Who Are The Palestinians?
An examination of the geography, history, and politics of Palestinian identity
Israeli Prime Minister Golda Meir’s famous 1969 remark that the Palestinians "did not exist" as a nationality represents an opinion still heard today, especially on the right of Israel's political spectrum, often buttressed with specific arguments, including:
• that the Arabs of Palestine have no language, religion or general culture that distinguishes them significantly from the Arabs of Jordan, Syria (where some factions still claim Palestine as part of "Greater Syria") or other neighboring Arab states;
• that especially before the 20th century, traditional Palestinian society was semi‑feudal in its structure and organized around loyalties to locality and tribe, not nation;
• that the Arabs of Palestine never exercised national sovereignty in the country in which they lived;
• that a pattern of Arab emigration from Palestine, a land often described by Western travelers in the 18th and 19th centuries as "desolate" and "empty," was reversed, especially after World War I, not by nationalist feeling but by the employment opportunities and improved quality of life that accompanied Zionist immigration and land development;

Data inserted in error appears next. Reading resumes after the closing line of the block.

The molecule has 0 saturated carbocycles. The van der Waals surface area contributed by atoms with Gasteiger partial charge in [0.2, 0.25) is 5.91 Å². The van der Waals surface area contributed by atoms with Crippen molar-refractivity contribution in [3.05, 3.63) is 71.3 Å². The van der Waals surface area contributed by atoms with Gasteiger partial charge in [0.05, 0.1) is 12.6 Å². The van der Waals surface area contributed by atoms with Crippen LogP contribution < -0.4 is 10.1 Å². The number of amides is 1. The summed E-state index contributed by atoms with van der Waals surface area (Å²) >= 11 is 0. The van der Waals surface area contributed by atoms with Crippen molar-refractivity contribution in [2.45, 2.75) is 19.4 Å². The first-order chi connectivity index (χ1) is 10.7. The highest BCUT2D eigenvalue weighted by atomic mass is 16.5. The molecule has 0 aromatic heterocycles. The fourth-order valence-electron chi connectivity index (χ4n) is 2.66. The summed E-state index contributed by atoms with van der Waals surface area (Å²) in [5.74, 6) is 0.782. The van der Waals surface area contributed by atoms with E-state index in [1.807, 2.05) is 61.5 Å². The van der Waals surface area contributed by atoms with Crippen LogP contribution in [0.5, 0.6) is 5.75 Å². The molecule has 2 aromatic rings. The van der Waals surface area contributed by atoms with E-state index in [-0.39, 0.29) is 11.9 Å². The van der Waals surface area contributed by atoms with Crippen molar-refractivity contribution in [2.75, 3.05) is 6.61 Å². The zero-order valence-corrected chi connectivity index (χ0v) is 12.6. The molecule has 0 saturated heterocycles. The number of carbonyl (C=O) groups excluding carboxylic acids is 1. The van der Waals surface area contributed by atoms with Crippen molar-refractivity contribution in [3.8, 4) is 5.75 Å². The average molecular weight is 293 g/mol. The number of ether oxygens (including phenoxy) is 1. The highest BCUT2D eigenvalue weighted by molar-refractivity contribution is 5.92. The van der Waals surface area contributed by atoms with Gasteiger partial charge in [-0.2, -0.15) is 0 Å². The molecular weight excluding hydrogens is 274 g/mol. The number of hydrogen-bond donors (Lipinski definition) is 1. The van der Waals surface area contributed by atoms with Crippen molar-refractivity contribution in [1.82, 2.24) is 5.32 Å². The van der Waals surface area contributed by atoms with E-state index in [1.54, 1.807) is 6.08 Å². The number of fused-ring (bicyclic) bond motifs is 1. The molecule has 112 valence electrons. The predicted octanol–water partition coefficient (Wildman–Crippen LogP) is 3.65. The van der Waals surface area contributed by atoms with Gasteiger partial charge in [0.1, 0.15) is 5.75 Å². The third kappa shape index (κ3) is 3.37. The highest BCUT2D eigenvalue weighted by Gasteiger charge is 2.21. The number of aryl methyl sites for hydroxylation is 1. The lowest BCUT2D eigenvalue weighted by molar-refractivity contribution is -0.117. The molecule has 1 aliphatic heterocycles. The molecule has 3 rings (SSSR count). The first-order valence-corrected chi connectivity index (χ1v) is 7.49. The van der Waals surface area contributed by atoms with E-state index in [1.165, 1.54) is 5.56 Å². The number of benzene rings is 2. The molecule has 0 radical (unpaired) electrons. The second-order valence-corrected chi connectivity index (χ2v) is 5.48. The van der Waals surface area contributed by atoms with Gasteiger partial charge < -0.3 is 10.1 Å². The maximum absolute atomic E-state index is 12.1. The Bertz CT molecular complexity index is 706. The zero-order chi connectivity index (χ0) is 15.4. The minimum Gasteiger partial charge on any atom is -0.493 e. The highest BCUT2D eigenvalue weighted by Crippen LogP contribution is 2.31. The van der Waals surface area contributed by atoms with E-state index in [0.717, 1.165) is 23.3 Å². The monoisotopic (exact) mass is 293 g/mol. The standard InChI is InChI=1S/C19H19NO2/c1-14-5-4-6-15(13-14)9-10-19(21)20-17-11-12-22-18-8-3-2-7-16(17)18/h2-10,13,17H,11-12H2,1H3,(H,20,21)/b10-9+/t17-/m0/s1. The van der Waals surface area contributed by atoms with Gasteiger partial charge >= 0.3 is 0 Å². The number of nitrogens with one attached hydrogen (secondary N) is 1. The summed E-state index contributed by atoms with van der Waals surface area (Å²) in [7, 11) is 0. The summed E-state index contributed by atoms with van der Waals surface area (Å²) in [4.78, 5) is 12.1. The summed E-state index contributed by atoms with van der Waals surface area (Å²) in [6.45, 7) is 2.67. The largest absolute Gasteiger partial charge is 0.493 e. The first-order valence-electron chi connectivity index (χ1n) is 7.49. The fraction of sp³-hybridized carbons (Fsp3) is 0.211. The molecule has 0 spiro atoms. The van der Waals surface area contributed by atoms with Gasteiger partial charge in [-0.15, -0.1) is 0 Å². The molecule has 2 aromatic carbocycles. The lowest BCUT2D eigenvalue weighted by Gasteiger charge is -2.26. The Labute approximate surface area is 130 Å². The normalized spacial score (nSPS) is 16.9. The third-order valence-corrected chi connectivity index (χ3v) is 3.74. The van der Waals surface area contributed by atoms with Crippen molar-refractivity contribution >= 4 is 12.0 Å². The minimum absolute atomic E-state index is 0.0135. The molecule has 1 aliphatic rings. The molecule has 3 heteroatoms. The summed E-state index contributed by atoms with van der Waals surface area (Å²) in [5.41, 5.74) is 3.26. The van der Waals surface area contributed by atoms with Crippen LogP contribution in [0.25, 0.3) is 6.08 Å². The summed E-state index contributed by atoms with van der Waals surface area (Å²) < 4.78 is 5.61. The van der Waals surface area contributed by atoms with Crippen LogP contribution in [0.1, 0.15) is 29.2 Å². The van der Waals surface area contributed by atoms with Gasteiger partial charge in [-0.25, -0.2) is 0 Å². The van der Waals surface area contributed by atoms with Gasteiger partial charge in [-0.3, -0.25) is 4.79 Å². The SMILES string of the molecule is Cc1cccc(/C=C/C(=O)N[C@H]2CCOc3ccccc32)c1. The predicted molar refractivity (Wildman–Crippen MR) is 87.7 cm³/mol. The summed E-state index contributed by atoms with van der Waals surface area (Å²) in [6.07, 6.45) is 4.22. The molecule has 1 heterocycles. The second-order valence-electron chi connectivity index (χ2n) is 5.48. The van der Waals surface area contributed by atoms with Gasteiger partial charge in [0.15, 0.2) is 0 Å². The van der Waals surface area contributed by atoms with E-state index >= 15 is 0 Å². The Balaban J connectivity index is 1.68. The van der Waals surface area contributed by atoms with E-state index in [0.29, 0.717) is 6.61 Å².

• that the word Filastin, as the country is called in Arabic, is not Palestinian‑Arab in origin (the Arabs of the region rarely used it before 1948) but refers to the biblical "Philistines," whose name the ancient Romans gave to the country in an attempt to obliterate the Jews' connection to it;
• that even UN Security Council Resolution 242, which in 1967 called upon Israel to return "territories" it had conquered in the Six‑Day War, referred only to "refugees" without mentioning the Palestinians as a separate national entity.
In other words, it can be argued that "Palestinian" identity is a shallow political veneer that developed in response to Zionism, that it serves today as a hostile tool kept sharpened for use against Israel, and that Palestinian Arab culture is, at most, a "dialect" of a larger Arab culture.
Even fervent Palestinian nationalists might not deny many of the items on the above list. But they would argue that the absence of a totally unique identity does not disqualify Palestinians from claiming national independence, any more than the lack of a separate language, culture and religion disqualifies Guatemala, Canada or Tunisia.
Though Palestinian society still remains partly focused on clan and tribe today, it is also evident that the Arabs of Palestine have in recent generations moved largely toward understanding themselves as a separate nation within the Arab world.